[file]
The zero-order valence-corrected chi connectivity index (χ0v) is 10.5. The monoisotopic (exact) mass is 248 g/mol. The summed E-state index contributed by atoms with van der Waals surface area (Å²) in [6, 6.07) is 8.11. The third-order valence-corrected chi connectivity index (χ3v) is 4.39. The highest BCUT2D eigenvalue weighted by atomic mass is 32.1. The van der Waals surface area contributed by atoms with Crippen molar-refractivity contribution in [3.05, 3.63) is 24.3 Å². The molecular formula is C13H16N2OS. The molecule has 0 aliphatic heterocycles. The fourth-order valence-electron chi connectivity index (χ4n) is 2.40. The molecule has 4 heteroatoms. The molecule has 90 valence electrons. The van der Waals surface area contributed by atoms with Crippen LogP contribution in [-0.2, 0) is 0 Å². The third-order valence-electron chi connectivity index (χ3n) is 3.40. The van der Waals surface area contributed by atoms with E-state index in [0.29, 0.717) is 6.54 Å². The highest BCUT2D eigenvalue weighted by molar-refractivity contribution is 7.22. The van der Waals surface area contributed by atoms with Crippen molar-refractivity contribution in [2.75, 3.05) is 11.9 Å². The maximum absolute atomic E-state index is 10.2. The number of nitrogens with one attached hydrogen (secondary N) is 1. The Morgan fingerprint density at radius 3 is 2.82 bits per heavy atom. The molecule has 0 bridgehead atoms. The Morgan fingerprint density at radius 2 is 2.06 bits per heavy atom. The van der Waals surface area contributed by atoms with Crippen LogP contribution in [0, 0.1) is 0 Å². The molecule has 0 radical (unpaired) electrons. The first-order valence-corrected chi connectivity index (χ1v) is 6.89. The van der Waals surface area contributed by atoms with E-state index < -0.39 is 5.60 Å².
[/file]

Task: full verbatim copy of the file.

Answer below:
The zero-order valence-corrected chi connectivity index (χ0v) is 10.5. The monoisotopic (exact) mass is 248 g/mol. The summed E-state index contributed by atoms with van der Waals surface area (Å²) in [6, 6.07) is 8.11. The third-order valence-corrected chi connectivity index (χ3v) is 4.39. The highest BCUT2D eigenvalue weighted by atomic mass is 32.1. The van der Waals surface area contributed by atoms with Crippen molar-refractivity contribution in [3.05, 3.63) is 24.3 Å². The molecular formula is C13H16N2OS. The molecule has 0 aliphatic heterocycles. The fourth-order valence-electron chi connectivity index (χ4n) is 2.40. The molecule has 4 heteroatoms. The molecule has 90 valence electrons. The van der Waals surface area contributed by atoms with Crippen LogP contribution in [-0.2, 0) is 0 Å². The third-order valence-electron chi connectivity index (χ3n) is 3.40. The van der Waals surface area contributed by atoms with E-state index in [0.29, 0.717) is 6.54 Å². The highest BCUT2D eigenvalue weighted by molar-refractivity contribution is 7.22. The van der Waals surface area contributed by atoms with Crippen molar-refractivity contribution in [2.75, 3.05) is 11.9 Å². The maximum absolute atomic E-state index is 10.2. The number of nitrogens with one attached hydrogen (secondary N) is 1. The Morgan fingerprint density at radius 3 is 2.82 bits per heavy atom. The molecule has 0 bridgehead atoms. The Morgan fingerprint density at radius 2 is 2.06 bits per heavy atom. The van der Waals surface area contributed by atoms with Crippen LogP contribution in [0, 0.1) is 0 Å². The molecule has 0 radical (unpaired) electrons. The first-order valence-corrected chi connectivity index (χ1v) is 6.89. The van der Waals surface area contributed by atoms with E-state index < -0.39 is 5.60 Å².